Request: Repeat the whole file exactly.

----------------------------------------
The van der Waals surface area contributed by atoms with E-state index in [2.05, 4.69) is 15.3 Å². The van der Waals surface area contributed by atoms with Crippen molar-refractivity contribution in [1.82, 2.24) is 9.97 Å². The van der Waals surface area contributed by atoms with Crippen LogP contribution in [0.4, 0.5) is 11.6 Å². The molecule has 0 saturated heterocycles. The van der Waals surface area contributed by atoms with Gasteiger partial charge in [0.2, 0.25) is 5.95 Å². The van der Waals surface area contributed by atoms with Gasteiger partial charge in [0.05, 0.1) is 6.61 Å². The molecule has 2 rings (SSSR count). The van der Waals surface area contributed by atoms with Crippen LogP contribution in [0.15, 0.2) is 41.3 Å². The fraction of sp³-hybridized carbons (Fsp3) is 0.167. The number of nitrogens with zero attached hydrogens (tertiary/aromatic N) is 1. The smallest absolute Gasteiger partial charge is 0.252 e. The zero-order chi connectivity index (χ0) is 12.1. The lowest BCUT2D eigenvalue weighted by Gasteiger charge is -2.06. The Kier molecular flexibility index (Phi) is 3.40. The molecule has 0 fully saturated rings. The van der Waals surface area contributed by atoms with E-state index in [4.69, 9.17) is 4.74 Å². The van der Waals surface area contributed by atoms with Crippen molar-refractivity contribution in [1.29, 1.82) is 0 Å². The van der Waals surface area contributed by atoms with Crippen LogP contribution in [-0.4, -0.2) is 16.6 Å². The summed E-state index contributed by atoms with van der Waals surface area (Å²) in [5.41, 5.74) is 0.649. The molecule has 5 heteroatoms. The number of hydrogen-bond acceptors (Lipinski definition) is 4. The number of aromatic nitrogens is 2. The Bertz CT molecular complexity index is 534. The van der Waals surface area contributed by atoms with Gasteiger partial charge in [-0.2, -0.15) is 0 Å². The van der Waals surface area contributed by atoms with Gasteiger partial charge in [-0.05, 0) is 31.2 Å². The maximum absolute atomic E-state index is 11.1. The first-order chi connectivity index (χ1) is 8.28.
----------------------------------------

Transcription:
The van der Waals surface area contributed by atoms with E-state index in [2.05, 4.69) is 15.3 Å². The van der Waals surface area contributed by atoms with Crippen molar-refractivity contribution in [1.82, 2.24) is 9.97 Å². The van der Waals surface area contributed by atoms with Crippen LogP contribution in [0.4, 0.5) is 11.6 Å². The molecule has 0 saturated heterocycles. The van der Waals surface area contributed by atoms with Gasteiger partial charge in [0.2, 0.25) is 5.95 Å². The van der Waals surface area contributed by atoms with Gasteiger partial charge in [0.05, 0.1) is 6.61 Å². The molecule has 2 rings (SSSR count). The van der Waals surface area contributed by atoms with Crippen LogP contribution in [0.15, 0.2) is 41.3 Å². The fraction of sp³-hybridized carbons (Fsp3) is 0.167. The number of nitrogens with zero attached hydrogens (tertiary/aromatic N) is 1. The smallest absolute Gasteiger partial charge is 0.252 e. The zero-order chi connectivity index (χ0) is 12.1. The lowest BCUT2D eigenvalue weighted by Gasteiger charge is -2.06. The Kier molecular flexibility index (Phi) is 3.40. The molecule has 0 fully saturated rings. The van der Waals surface area contributed by atoms with E-state index in [4.69, 9.17) is 4.74 Å². The van der Waals surface area contributed by atoms with Crippen molar-refractivity contribution in [1.29, 1.82) is 0 Å². The van der Waals surface area contributed by atoms with Crippen LogP contribution in [-0.4, -0.2) is 16.6 Å². The summed E-state index contributed by atoms with van der Waals surface area (Å²) in [5.41, 5.74) is 0.649. The molecule has 5 heteroatoms. The number of hydrogen-bond acceptors (Lipinski definition) is 4. The number of aromatic nitrogens is 2. The Bertz CT molecular complexity index is 534. The van der Waals surface area contributed by atoms with Gasteiger partial charge in [-0.2, -0.15) is 0 Å². The van der Waals surface area contributed by atoms with Gasteiger partial charge in [-0.05, 0) is 31.2 Å². The maximum absolute atomic E-state index is 11.1. The first-order chi connectivity index (χ1) is 8.28.